From Greentech Media:

“The prudency of investing in nuclear projects has sharply dimmed in the eyes of regulators and industry,” said Devin Hartman, electricity policy manager at the R Street Institute, a free market think tank.

“There has to be much stronger cost-control incentives for utilities. The regulated monopoly model socializes risk across captive ratepayers, and utility shareholders only face repercussions in cases of gross mismanagement, which is a low performance bar,” said Hartman. “Note that it’s only regulated monopolies facing these ‘mega-project’ cost overruns, while costs are going down in states like Texas that went to the market model.”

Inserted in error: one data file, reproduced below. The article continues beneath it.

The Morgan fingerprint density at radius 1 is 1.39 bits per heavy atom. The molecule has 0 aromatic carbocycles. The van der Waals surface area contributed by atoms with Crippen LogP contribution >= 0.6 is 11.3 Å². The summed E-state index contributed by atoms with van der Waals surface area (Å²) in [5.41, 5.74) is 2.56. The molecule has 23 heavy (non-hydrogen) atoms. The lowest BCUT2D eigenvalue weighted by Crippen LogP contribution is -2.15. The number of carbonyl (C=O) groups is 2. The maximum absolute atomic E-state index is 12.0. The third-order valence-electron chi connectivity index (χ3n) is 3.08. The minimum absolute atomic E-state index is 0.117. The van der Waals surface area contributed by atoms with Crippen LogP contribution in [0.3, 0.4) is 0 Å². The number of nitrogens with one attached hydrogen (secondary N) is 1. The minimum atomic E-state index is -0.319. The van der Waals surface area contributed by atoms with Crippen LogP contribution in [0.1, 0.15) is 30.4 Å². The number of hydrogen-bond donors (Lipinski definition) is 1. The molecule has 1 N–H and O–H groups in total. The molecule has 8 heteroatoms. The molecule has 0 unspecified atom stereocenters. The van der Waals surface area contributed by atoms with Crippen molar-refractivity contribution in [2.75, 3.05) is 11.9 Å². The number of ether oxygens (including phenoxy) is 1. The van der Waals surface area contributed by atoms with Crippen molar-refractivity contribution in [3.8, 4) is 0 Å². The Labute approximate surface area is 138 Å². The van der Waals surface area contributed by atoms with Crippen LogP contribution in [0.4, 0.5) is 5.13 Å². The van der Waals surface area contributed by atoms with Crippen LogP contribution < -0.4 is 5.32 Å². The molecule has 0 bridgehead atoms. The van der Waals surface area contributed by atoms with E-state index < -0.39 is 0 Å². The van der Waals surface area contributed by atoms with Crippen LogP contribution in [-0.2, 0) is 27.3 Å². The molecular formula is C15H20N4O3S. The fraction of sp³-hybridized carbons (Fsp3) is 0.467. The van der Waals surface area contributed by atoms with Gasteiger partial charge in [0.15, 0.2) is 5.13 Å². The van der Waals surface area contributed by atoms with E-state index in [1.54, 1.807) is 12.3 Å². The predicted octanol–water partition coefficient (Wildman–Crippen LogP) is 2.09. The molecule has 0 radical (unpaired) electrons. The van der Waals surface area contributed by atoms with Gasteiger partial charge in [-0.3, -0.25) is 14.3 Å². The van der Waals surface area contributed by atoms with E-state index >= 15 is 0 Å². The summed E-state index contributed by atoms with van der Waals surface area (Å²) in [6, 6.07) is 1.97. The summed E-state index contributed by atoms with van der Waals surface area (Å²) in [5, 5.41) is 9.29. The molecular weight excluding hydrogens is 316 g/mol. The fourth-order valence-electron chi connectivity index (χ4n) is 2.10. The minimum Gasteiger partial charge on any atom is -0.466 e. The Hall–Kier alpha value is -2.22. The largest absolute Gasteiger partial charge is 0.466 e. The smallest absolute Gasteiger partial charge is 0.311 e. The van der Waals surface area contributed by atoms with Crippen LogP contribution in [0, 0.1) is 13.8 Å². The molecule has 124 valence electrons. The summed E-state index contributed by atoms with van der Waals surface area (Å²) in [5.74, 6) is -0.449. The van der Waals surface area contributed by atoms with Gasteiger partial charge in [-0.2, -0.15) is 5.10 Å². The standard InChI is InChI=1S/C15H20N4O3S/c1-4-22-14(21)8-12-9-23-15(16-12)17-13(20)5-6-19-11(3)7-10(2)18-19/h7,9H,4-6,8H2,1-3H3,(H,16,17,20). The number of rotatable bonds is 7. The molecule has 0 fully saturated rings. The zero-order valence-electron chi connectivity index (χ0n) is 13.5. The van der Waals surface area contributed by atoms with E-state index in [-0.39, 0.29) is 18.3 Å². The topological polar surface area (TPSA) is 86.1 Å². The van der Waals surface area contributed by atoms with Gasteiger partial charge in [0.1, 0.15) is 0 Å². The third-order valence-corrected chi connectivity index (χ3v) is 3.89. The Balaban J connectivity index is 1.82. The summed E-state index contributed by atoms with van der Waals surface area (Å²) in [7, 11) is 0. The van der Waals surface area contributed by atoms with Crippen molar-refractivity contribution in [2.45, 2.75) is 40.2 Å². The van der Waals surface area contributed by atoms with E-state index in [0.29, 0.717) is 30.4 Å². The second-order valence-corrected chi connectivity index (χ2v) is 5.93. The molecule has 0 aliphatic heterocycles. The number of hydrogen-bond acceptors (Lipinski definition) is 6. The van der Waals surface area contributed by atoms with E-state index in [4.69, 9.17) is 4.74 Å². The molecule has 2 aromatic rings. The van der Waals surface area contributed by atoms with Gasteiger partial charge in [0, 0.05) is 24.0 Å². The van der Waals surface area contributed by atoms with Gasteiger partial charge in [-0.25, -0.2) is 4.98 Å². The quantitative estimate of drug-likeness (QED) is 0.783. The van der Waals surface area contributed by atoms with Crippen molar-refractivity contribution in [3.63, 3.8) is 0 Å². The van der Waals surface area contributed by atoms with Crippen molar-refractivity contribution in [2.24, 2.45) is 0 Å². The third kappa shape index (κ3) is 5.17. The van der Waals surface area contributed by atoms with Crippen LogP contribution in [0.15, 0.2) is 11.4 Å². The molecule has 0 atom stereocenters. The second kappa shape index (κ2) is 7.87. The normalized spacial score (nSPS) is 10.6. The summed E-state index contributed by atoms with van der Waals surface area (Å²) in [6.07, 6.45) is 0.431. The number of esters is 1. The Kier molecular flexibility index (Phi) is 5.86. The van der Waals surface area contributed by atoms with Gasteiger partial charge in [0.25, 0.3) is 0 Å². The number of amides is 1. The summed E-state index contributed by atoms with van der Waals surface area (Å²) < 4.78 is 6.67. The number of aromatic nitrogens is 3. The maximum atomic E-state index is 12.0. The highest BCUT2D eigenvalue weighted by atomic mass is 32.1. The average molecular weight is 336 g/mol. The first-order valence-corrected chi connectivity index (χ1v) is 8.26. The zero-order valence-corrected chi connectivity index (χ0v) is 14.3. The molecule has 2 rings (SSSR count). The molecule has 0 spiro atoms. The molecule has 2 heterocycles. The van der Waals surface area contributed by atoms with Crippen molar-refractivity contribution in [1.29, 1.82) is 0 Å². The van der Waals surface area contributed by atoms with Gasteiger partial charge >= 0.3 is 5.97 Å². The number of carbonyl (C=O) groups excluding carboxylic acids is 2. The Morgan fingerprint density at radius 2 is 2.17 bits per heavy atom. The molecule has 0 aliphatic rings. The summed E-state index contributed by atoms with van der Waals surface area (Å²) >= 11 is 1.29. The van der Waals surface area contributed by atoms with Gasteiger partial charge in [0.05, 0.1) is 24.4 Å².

Hartman said, aside from reiterating the fallibility of large utilities, that Vogtle and the cancelled V.C. Summer plant were meant to prove the effectiveness of Westinghouse’s AP1000 reactors and the long-range viability of domestic nuclear. “Instead,” he said, “these projects have left a bleak outlook for large, baseload nuclear.”

Small modular reactors, which are quicker to build and faster to deploy, could revive U.S. nuclear if Vogtle folds, according to Hartman. But overall, the R Street Institute argues that nuclear should “compete on its merits” against other technologies. While the delays at Vogtle and the failure of V.C. Summer have cast a pall across the domestic nuclear industry, natural gas remains cheap and renewables have become more economically viable.

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